BBC’s Doucet explains why Yemen gets less coverage than Gaza

Here, for the record, is an interesting Twitter exchange:

Jed Galilee

BBC audiences would no doubt be very interested to hear more details about the easier access and safer reporting conditions in the Gaza Strip.

But of course it is not just the volume of reporting which distinguishes the BBC’s coverage of last summer’s conflict in Israel and the Gaza Strip from its reporting on the ongoing conflict in Yemen: the difference in tone of reporting is remarkable too.

With the casualty toll in Yemen having surpassed that in the Gaza Strip last year, it is worth taking a look at how that news was presented in the latest report to appear on the BBC News website’s Middle East page.Yemen report

“More than 3,000 people have been killed since a Saudi-led coalition began air strikes in March to drive back Houthi rebels and restore the government.

Aid agencies say a blockade on Yemen has worsened the humanitarian crisis which is gripping the country.

More than 80% of Yemen’s 25 million people now need some form of aid. […]

On Tuesday, the UN announced that at least 1,528 civilians were among the 3,000 dead.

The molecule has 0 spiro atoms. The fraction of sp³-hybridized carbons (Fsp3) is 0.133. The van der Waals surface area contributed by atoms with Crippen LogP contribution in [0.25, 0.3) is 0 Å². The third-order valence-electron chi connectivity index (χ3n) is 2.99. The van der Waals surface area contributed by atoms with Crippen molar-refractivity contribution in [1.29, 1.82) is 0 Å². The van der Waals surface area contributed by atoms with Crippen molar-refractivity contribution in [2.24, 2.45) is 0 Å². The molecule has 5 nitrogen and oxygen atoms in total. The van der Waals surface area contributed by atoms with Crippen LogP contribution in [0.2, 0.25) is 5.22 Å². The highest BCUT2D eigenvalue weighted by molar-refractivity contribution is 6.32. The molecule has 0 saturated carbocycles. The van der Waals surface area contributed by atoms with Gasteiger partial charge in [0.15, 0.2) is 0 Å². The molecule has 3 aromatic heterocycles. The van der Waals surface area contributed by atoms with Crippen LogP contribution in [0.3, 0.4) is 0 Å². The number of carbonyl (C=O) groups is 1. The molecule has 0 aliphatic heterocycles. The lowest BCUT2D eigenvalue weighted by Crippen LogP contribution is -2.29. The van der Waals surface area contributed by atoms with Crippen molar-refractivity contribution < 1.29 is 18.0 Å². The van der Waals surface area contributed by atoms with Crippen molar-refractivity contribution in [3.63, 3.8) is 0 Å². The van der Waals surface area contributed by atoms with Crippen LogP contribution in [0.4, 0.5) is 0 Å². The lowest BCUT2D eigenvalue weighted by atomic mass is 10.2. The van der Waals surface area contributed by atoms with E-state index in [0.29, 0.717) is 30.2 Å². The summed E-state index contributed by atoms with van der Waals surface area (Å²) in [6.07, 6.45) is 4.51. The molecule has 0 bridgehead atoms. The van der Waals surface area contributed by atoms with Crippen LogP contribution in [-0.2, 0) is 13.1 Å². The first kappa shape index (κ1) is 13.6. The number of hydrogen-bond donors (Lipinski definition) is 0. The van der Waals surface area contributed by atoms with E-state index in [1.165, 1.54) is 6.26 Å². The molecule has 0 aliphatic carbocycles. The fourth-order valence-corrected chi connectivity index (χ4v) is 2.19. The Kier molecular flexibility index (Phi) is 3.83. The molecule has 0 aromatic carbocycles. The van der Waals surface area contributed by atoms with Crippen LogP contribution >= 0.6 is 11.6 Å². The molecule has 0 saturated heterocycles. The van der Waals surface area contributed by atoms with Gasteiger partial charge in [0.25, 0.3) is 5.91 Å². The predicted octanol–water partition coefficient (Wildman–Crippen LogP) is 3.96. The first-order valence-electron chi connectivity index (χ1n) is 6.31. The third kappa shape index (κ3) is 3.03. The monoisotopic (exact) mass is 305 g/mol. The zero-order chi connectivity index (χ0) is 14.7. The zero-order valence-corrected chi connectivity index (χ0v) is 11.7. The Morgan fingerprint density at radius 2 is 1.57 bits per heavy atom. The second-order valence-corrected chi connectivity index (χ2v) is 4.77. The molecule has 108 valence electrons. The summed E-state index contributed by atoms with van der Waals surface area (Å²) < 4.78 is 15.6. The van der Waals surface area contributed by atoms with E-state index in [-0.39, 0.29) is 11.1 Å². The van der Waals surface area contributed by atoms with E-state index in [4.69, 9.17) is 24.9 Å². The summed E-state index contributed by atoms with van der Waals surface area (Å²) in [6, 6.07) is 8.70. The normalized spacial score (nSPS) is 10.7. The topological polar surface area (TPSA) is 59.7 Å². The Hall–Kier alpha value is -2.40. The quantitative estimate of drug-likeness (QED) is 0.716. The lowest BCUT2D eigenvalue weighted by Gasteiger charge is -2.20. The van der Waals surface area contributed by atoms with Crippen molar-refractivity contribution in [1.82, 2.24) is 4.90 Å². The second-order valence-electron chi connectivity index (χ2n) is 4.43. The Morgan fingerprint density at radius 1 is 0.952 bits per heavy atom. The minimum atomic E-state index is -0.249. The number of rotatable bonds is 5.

Another one million civilians have been displaced by the conflict.”

Markedly absent from that factual, non-emotive account are BBC journalists’ amateur opinions on ‘international law’ and the accusations of war crimes, crimes against humanity, collective punishment and deliberate targeting of civilians which characterized the BBC’s reporting from the Gaza Strip last summer.

Moreover, the BBC has no difficulties in presenting audiences with a summary of the cause of the conflict in Yemen and does not censor integral factors leading to its outbreak or use the formula “Saudi Arabia says”.

“In recent months Yemen has descended into conflicts between several different groups, although the main fight is between forces loyal to beleaguered President Abdrabbuh Mansour Hadi and Shia Zaidi rebels – or Houthis – who forced Mr Hadi to flee the capital Sanaa in February.

After rebel forces closed in on the president’s southern stronghold of Aden in late March, a coalition led by Saudi Arabia responded to a request by Mr Hadi to intervene and launched air strikes on Houthi targets.”

That, of course, is the difference between news and narrative.

Related Articles:

Comparing BBC coverage of civilian casualties in Yemen and Gaza

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